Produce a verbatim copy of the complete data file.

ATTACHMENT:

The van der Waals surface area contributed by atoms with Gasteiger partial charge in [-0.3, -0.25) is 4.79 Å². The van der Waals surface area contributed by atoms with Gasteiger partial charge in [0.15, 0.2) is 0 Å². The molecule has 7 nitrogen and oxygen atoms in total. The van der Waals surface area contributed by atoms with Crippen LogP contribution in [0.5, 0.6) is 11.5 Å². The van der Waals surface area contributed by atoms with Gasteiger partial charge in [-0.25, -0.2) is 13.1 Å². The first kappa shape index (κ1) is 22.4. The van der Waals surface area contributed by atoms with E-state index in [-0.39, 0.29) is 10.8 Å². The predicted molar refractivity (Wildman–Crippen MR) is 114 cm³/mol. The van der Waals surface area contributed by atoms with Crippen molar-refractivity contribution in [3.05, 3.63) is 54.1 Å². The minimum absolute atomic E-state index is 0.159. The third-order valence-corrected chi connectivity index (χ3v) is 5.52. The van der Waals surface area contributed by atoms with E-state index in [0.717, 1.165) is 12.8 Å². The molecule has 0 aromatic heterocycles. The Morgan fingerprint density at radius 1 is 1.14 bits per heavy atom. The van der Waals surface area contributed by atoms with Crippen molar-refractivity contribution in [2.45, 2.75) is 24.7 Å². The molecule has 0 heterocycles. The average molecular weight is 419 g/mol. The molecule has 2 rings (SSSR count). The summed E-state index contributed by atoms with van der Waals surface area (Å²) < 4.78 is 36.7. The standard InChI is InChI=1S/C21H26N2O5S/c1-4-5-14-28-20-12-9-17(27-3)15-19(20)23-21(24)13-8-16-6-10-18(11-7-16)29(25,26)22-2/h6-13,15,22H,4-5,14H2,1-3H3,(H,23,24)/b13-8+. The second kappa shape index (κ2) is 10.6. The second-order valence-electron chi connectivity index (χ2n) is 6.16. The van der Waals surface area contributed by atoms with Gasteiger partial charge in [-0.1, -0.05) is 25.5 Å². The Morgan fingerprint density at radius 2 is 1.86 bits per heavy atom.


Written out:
The van der Waals surface area contributed by atoms with Gasteiger partial charge in [-0.3, -0.25) is 4.79 Å². The van der Waals surface area contributed by atoms with Gasteiger partial charge in [0.15, 0.2) is 0 Å². The molecule has 7 nitrogen and oxygen atoms in total. The van der Waals surface area contributed by atoms with Crippen LogP contribution in [0.5, 0.6) is 11.5 Å². The van der Waals surface area contributed by atoms with Gasteiger partial charge in [-0.25, -0.2) is 13.1 Å². The first kappa shape index (κ1) is 22.4. The van der Waals surface area contributed by atoms with E-state index in [-0.39, 0.29) is 10.8 Å². The predicted molar refractivity (Wildman–Crippen MR) is 114 cm³/mol. The van der Waals surface area contributed by atoms with Crippen molar-refractivity contribution in [3.05, 3.63) is 54.1 Å². The minimum absolute atomic E-state index is 0.159. The third-order valence-corrected chi connectivity index (χ3v) is 5.52. The van der Waals surface area contributed by atoms with E-state index in [0.717, 1.165) is 12.8 Å². The molecule has 0 aromatic heterocycles. The Morgan fingerprint density at radius 1 is 1.14 bits per heavy atom. The van der Waals surface area contributed by atoms with Crippen molar-refractivity contribution in [2.45, 2.75) is 24.7 Å². The molecule has 0 heterocycles. The average molecular weight is 419 g/mol. The molecule has 2 rings (SSSR count). The summed E-state index contributed by atoms with van der Waals surface area (Å²) < 4.78 is 36.7. The standard InChI is InChI=1S/C21H26N2O5S/c1-4-5-14-28-20-12-9-17(27-3)15-19(20)23-21(24)13-8-16-6-10-18(11-7-16)29(25,26)22-2/h6-13,15,22H,4-5,14H2,1-3H3,(H,23,24)/b13-8+. The second kappa shape index (κ2) is 10.6. The second-order valence-electron chi connectivity index (χ2n) is 6.16. The van der Waals surface area contributed by atoms with Gasteiger partial charge in [-0.1, -0.05) is 25.5 Å². The Morgan fingerprint density at radius 2 is 1.86 bits per heavy atom.